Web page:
Another potential area of controversy concerns the appropriate use of cTn in clinical practice.40 The major strength of using cTn—its specificity for cardiac injury—is also a potential shortcoming, because cTn detects myocardial injury irrespective of the specific cause. Consequently, many noncardiac conditions associated with secondary myocardial injury, such as pulmonary embolus, severe anemia, and severe hypotension from any cause, are associated with abnormal cTn. Wilson et al40 reported a high prevalence of elevated cTn in a large group of hospitalized patients due to noncardiac conditions and has suggested that this may represent an example of overuse of cTn. Another group has reported a small series of patients in which the quantity of troponins ordered per patient exceeded guideline recommendations.41 We acknowledge that the real-world use of cTn, with respect to appropriate clinical indication and quantity over time, deserves further study and quality improvement initiatives designed to refine usage.

Finally, Saenger et al8 have observed that concomitant use of CK-MB and cTn is often confusing for physicians, and they are aware of situations in which such confusion has negatively affected patient care. An example of a potentially confusing clinical situation is when a patient is admitted with possible symptoms of ACS and is found to have an abnormally elevated CK-MB levels in the setting of sequentially normal troponin levels. Although normal sequential troponin values exclude the diagnosis of acute myocardial injury—and are associated with a favorable short-term prognosis regardless of the CK-MB levels—some physicians might erroneously conclude that the patient has suffered acute myocardial injury due to CK-MB elevation. Others might wonder if there is another condition (ie, skeletal muscle breakdown) responsible for the CK-MB elevation and might erroneously devalue the importance of the patient’s symptoms and electrocardiogram in making the diagnosis of ACS.42 We would argue that elimination of routine CK-MB ordering is not only high value because it offers no benefit and results in considerable cost but also because elimination of CK-MB may reduce physician confusion, improve understanding of the proper use of cTn, and consequently reduce potential patient harm.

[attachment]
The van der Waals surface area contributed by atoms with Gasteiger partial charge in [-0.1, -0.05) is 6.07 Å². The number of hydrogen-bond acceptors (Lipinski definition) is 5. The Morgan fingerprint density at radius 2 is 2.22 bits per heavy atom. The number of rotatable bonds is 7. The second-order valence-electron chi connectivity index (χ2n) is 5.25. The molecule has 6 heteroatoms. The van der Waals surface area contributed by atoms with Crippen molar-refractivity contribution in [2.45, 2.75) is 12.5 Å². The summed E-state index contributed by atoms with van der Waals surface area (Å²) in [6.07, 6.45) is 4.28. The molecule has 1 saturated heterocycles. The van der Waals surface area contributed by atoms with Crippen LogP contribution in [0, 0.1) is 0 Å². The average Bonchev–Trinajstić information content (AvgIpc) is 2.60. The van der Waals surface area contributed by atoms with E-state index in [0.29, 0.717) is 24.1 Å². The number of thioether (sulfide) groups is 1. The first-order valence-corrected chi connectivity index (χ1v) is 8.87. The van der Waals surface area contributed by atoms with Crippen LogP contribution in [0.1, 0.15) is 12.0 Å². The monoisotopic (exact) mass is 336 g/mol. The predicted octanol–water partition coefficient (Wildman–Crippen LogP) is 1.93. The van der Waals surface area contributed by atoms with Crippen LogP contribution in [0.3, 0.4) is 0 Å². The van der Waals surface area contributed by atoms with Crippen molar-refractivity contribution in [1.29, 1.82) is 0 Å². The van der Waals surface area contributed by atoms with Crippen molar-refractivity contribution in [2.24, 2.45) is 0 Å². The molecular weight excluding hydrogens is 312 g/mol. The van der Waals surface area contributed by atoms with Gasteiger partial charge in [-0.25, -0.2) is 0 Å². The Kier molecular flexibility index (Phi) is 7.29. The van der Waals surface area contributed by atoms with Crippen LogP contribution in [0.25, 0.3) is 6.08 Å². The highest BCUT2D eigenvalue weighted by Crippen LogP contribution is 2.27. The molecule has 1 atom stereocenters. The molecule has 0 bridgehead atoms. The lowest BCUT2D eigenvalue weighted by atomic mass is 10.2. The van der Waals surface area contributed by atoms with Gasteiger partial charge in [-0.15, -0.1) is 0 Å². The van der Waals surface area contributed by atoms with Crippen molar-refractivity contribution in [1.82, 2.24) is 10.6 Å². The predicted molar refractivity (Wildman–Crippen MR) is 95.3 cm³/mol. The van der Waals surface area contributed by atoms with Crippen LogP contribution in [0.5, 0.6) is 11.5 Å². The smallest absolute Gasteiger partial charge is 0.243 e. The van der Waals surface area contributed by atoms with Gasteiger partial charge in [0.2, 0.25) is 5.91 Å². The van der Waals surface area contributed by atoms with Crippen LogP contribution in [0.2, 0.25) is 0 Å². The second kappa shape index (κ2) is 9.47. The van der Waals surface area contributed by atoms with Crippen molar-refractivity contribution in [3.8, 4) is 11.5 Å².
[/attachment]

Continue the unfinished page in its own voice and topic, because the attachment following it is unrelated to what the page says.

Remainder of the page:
Safety and Quality Outcomes Data: Eliminating CK-MB Testing

Multiple academic medical centers have implemented interventions to eliminate the routine ordering of CK-MB and measured associated cost savings and impact on patient safety (Table).12,43- 46 Larochelle et al44 recorded data on patients with suspected ACS (n = 60 494 patients preintervention; n = 24 341 patients postintervention) over a period of 43 months (31 months preintervention; 12 months postintervention). They initially developed an institutional guideline in collaboration with cardiologists to specify appropriate ordering of cardiac biomarkers for the diagnosis of AMI. The guideline advised practitioners to order cTn alone, without CK-MB. The authors then implemented multiple interventions, including educational sessions for internal medicine and ED physicians, dissemination of pocket-sized quick reference cards with the recommended ordering algorithm, and removal of CK-MB from ACS routine order sets within the computerized provider order entry (CPOE) system. A Best Practice Advisory (BPA) was created in the CPOE system using the institutional guideline to alert physicians who attempted to order CK-MB. Physicians could, if desired, order CK-MB manually. By 12 months postintervention, the estimated number of CK-MB tests per patient was 0, representing an absolute change of −0.96 CK-MB tests per patient (95% CI, −1.00 to −0.92). The authors estimated a 95% reduction in CK-MB tests, translating to $720 000 in annual savings.

Similarly, Baron et al43 removed CK-MB from routine order sets and implemented a BPA into their CPOE system without additional educational sessions. After only 2 months postimplementation, they noted an 87% decrease in CK-MB orders. In addition, they noted fewer orders after searches and fewer searches for CK-MB over this time, arguing for a long-term educational benefit for the BPA. Multiple other groups, including Mayo Clinic, simply removed CK-MB from routine order sets and found 80.0% to 99.8% reductions in CK-MB orders with significant cost savings and without negative impact on patient care or missed AMI diagnoses.8,12,43- 46

Implementation Blueprint: Eliminating CK-MB Testing